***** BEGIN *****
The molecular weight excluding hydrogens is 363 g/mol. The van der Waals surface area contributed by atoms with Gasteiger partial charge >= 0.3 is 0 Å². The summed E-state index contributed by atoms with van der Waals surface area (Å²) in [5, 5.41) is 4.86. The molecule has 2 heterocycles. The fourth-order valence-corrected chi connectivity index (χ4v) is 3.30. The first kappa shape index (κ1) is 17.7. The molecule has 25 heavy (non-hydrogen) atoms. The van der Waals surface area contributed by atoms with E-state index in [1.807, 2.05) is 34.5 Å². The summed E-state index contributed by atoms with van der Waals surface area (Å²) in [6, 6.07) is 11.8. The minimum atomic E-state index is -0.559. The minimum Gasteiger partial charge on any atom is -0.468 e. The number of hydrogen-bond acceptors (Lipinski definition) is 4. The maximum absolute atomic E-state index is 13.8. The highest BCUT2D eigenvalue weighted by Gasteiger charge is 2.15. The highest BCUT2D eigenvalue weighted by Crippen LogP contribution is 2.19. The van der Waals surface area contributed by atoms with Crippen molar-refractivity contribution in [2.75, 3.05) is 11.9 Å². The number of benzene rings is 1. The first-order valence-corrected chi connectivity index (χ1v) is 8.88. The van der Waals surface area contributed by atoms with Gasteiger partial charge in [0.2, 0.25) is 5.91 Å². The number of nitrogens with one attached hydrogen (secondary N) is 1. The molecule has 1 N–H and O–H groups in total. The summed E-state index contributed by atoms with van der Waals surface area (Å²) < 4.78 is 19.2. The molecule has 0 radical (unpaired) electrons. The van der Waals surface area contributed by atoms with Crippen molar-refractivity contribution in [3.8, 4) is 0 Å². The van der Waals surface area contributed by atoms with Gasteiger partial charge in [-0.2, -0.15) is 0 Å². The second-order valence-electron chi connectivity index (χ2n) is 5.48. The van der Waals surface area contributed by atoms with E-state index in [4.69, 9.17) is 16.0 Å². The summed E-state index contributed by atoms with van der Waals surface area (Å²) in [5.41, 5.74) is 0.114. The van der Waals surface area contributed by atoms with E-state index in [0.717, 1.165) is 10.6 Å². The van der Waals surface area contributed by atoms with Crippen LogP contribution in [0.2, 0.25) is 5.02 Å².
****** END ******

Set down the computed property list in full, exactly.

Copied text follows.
The molecular weight excluding hydrogens is 363 g/mol. The van der Waals surface area contributed by atoms with Gasteiger partial charge >= 0.3 is 0 Å². The summed E-state index contributed by atoms with van der Waals surface area (Å²) in [5, 5.41) is 4.86. The molecule has 2 heterocycles. The fourth-order valence-corrected chi connectivity index (χ4v) is 3.30. The first kappa shape index (κ1) is 17.7. The molecule has 25 heavy (non-hydrogen) atoms. The van der Waals surface area contributed by atoms with E-state index in [1.807, 2.05) is 34.5 Å². The summed E-state index contributed by atoms with van der Waals surface area (Å²) in [6, 6.07) is 11.8. The minimum atomic E-state index is -0.559. The minimum Gasteiger partial charge on any atom is -0.468 e. The number of hydrogen-bond acceptors (Lipinski definition) is 4. The maximum absolute atomic E-state index is 13.8. The highest BCUT2D eigenvalue weighted by Gasteiger charge is 2.15. The highest BCUT2D eigenvalue weighted by Crippen LogP contribution is 2.19. The van der Waals surface area contributed by atoms with Crippen molar-refractivity contribution in [2.75, 3.05) is 11.9 Å². The number of benzene rings is 1. The first-order valence-corrected chi connectivity index (χ1v) is 8.88. The van der Waals surface area contributed by atoms with Gasteiger partial charge in [0.2, 0.25) is 5.91 Å². The number of nitrogens with one attached hydrogen (secondary N) is 1. The molecule has 1 N–H and O–H groups in total. The summed E-state index contributed by atoms with van der Waals surface area (Å²) < 4.78 is 19.2. The molecule has 0 radical (unpaired) electrons. The van der Waals surface area contributed by atoms with Crippen molar-refractivity contribution in [3.8, 4) is 0 Å². The van der Waals surface area contributed by atoms with Gasteiger partial charge in [-0.2, -0.15) is 0 Å². The second-order valence-electron chi connectivity index (χ2n) is 5.48. The van der Waals surface area contributed by atoms with E-state index in [4.69, 9.17) is 16.0 Å². The summed E-state index contributed by atoms with van der Waals surface area (Å²) in [5.41, 5.74) is 0.114. The van der Waals surface area contributed by atoms with E-state index in [0.717, 1.165) is 10.6 Å². The van der Waals surface area contributed by atoms with Crippen LogP contribution in [0.2, 0.25) is 5.02 Å².